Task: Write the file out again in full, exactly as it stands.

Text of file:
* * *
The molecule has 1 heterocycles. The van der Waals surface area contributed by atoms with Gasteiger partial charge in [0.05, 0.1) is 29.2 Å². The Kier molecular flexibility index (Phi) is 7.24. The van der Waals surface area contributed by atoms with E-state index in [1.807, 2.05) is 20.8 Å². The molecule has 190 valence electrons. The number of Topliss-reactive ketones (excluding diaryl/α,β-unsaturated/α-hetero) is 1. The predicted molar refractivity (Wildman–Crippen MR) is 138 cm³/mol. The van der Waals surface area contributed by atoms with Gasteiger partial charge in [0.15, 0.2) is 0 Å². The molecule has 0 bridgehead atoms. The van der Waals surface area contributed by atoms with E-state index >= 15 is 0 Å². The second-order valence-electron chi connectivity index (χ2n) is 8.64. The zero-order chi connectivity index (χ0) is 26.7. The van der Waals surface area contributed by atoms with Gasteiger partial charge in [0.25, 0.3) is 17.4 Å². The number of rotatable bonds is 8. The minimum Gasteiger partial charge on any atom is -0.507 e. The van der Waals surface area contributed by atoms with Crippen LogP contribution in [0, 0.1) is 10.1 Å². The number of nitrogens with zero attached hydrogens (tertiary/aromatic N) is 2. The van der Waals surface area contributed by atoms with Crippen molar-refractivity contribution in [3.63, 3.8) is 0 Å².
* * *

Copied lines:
The molecule has 1 heterocycles. The van der Waals surface area contributed by atoms with Gasteiger partial charge in [0.05, 0.1) is 29.2 Å². The Kier molecular flexibility index (Phi) is 7.24. The van der Waals surface area contributed by atoms with E-state index in [1.807, 2.05) is 20.8 Å². The molecule has 190 valence electrons. The number of Topliss-reactive ketones (excluding diaryl/α,β-unsaturated/α-hetero) is 1. The predicted molar refractivity (Wildman–Crippen MR) is 138 cm³/mol. The van der Waals surface area contributed by atoms with Gasteiger partial charge in [0.15, 0.2) is 0 Å². The molecule has 0 bridgehead atoms. The van der Waals surface area contributed by atoms with E-state index >= 15 is 0 Å². The second-order valence-electron chi connectivity index (χ2n) is 8.64. The zero-order chi connectivity index (χ0) is 26.7. The van der Waals surface area contributed by atoms with Gasteiger partial charge in [0.25, 0.3) is 17.4 Å². The number of rotatable bonds is 8. The minimum Gasteiger partial charge on any atom is -0.507 e. The van der Waals surface area contributed by atoms with Crippen LogP contribution in [0, 0.1) is 10.1 Å². The number of nitrogens with zero attached hydrogens (tertiary/aromatic N) is 2. The van der Waals surface area contributed by atoms with Crippen molar-refractivity contribution in [3.63, 3.8) is 0 Å².